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Martha Jackson Gallery, New York, archive no. 15408
Galleria d’Arte Rinaldo Rotta, Genoa
Private collection, Europe
Milan, Norman Bluhm, Galleria Il Cerchio and Galleria Rinaldo Rotta, 1974
Venice, Norman Bluhm, Circolo Artistico Palazzo delle Prigioni Vecchie, 19th July – 22nd August 1974
This work is accompanied by a photo-certificate from Galleria d’Arte Rinaldo Rotta, Genoa.
In the 1960s Bluhm produced more gestural works splashing paint across his canvases and his palette intensified in colour and light. His paintings often referred to religious and mythological references. This work in question is named after Jocasta, a figure of the Greek mythology, daughter of the king of Thebes Menoeceus, and wife of Lauis. Lauis received an oracle saying he must not have a child with his wife, or the child would kill him and marry her, this child being the famous Oedipus. In 𝘑𝘰𝘤𝘢𝘴𝘵𝘢, Bluhm demonstrates his sensitivities to bright colours and gestural and organic forms through vigorous and expressive brushstrokes. His classical trained roots are still visible in his abstract paintings, although he debuted in figuration very much in the Impressionist style.
This original painting by Norman Bluhm is available for immediate purchase.
American artist Norman Bluhm was born in Chicago and studied Bauhaus architecture under the supervision of German-American architect Mies van der Rohe at Illinois Institute of Technology before serving during the Second World War with the United States Air Force.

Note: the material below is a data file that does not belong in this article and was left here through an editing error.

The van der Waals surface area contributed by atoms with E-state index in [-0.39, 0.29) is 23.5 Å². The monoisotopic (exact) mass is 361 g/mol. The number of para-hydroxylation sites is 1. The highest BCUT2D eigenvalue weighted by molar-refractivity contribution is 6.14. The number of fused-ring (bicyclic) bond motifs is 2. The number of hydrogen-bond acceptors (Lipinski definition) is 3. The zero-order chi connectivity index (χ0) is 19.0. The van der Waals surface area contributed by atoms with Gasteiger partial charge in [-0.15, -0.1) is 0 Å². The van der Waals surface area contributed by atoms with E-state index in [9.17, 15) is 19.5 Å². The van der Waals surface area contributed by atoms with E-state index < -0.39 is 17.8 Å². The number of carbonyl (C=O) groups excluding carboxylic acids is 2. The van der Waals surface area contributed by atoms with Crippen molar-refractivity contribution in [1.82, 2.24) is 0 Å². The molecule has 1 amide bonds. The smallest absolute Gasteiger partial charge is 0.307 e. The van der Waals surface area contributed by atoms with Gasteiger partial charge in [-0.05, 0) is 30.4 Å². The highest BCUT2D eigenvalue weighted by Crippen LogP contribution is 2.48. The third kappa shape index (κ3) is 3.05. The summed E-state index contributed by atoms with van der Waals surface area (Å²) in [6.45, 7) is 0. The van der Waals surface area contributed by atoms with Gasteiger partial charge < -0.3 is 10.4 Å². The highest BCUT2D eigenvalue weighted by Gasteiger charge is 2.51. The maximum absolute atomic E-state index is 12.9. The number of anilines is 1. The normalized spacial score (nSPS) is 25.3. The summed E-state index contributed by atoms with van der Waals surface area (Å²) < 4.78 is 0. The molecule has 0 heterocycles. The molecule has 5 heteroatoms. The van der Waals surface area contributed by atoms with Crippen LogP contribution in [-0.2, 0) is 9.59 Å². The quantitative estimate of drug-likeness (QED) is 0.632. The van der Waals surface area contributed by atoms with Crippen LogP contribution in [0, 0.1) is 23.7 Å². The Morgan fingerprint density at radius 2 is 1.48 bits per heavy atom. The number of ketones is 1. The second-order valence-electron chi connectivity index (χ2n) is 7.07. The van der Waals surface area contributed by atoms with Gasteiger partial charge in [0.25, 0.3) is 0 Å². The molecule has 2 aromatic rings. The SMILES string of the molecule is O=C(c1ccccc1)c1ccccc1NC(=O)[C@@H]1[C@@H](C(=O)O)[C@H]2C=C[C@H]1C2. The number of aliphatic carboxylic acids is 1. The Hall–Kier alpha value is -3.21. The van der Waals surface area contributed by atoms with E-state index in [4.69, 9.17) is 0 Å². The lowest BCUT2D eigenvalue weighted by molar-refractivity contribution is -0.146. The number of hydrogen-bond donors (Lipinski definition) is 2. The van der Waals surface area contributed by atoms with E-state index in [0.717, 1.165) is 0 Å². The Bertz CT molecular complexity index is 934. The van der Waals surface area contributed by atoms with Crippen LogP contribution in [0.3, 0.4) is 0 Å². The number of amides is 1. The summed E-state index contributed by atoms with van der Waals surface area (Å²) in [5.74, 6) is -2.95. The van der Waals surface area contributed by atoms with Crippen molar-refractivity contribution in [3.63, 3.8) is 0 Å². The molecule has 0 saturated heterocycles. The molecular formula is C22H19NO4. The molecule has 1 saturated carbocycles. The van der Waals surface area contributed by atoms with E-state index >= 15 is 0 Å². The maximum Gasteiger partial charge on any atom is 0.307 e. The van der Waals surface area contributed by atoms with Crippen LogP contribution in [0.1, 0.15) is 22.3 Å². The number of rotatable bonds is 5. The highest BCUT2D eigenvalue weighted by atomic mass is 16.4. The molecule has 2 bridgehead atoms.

After the war, Bluhm travelled to Europe to study painting at the internationally prestigious Accademia di Belle Arti in Florence and École des Beaux-Arts in Paris. Remaining in Paris until 1956, he then relocated to New York City until 1970, quickly becoming a key figure of the American Abstract Expressionist movement. A member of the group’s famous Downtown ‘Club’ he became a close friend of fellow New York City artists Joan Mitchell and Sam Francis.
Well-educated and spiritually-inclined, compelled by diverse interests and influences, Bluhm enjoyed challenging his own artistic styles and preoccupations. His uniquely responsive evolution as an artist of the body and the mind gave his work lasting integrity and one that resisted crude commercial imperatives.
Critically acclaimed and highly sought-after at auction today, most recently his work was notably exhibited at the Station Museum of Contemporary Art in Houston (2007).